On the list of the most underrated rooms in any apartment or house, the bathroom has to be at the top. When you give your friends the tour of your abode, the living room will get the “oohs” and “aahs,” the kitchen will garner compliments, but the bathroom gets the “it’s over there” treatment every time.
It may not get the same attention as the rest of the apartment, but the bathroom deserves some kudos. After all, a well-designed bathroom is a place of solitude; a respite from responsibility where you can pamper yourself and relax. It’s the first destination when you wake up, and it’s where you go to relax a bit after a long day.
Many multifamily developers put the lion’s share of their efforts into the rest of the apartment and forget to give people the amenities they want (or will want when they see them) in the bathroom. So what are some of the biggest trends in bathroom design for multifamily complexes? The National Kitchen and Bath Association (NKBA) just completed a major survey and reached a few surprising conclusions:
- Amenities for older people. We know that Millennials are flocking to multifamily living, but the retired and elderly are doing the same in record numbers. By the year 2050, this country will boast 88.5 million people aged 65 or older, so meeting their needs will be a major part of new construction. That means things like comfort height toilets, no threshold showers, higher vanities and grab bars.
- Be like Switzerland. The NKBA survey found that neutral bathrooms were more popular by a wide margin. Here is the breakdown by color: Gray won out at 79%, white or off-white came in at 77% and beige made a strong showing at 65%. Most NKBA members said they would increase these colors this year by 53%, 38% and 14%, respectively.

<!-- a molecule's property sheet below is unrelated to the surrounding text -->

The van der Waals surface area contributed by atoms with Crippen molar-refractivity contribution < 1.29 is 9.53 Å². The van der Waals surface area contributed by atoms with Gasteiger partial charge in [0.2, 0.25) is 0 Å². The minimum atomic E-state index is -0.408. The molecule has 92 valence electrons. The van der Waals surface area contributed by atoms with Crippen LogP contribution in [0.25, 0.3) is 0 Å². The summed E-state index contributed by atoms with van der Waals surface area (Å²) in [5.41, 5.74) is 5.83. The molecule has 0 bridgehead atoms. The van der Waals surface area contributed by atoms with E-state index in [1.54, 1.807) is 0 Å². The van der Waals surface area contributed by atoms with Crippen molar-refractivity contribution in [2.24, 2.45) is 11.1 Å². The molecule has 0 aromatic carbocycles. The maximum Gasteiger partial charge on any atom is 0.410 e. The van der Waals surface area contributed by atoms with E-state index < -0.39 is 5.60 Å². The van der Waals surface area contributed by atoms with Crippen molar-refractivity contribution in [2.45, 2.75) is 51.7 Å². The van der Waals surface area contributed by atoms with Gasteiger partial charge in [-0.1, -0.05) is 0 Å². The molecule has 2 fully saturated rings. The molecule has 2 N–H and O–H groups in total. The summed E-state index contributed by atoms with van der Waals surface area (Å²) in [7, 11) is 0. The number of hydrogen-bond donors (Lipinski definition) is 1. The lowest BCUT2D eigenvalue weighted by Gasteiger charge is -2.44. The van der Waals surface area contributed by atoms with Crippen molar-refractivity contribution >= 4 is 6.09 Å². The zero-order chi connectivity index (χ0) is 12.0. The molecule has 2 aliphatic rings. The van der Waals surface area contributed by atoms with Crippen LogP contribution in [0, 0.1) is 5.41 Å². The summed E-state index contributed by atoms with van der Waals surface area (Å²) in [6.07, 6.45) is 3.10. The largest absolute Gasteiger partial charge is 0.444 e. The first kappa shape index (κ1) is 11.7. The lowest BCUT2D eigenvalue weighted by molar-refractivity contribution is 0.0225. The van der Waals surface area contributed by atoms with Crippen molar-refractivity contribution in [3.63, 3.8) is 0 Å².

- Luxury showers. While the results of the survey showed that people wanted “stealth wealth” for most of the bathroom, they were okay with a little opulence when it came to the shower. Specifically, they wanted more built-in lights, extra shower heads and built-in benches for luxuriating.
- Freestanding tubs. Built-in tubs have been the norm for a while, but freestanding tubs are set to make a big comeback. In the survey, 67% of the respondents preferred a freestanding tub or soaking tub.
- Polished chrome. Bronze/oil-rubbed bronze is on the way out. Replacing it is polished chrome, which can be used with sink faucets, shower door handles, towel racks and shower heads to add a more traditional look. Brushed nickel and satin nickel were the second and third most popular finishes, with bronze/oil-rubbed bronze taking a big tumble from the last survey.
- Transitional style. Forget contemporary. Outside of some pockets in the Southwest, the transitional style is hotter than ever before, especially for bathrooms. That means simple yet sophisticated design, with minimalist decor and straight lines/rounded profiles.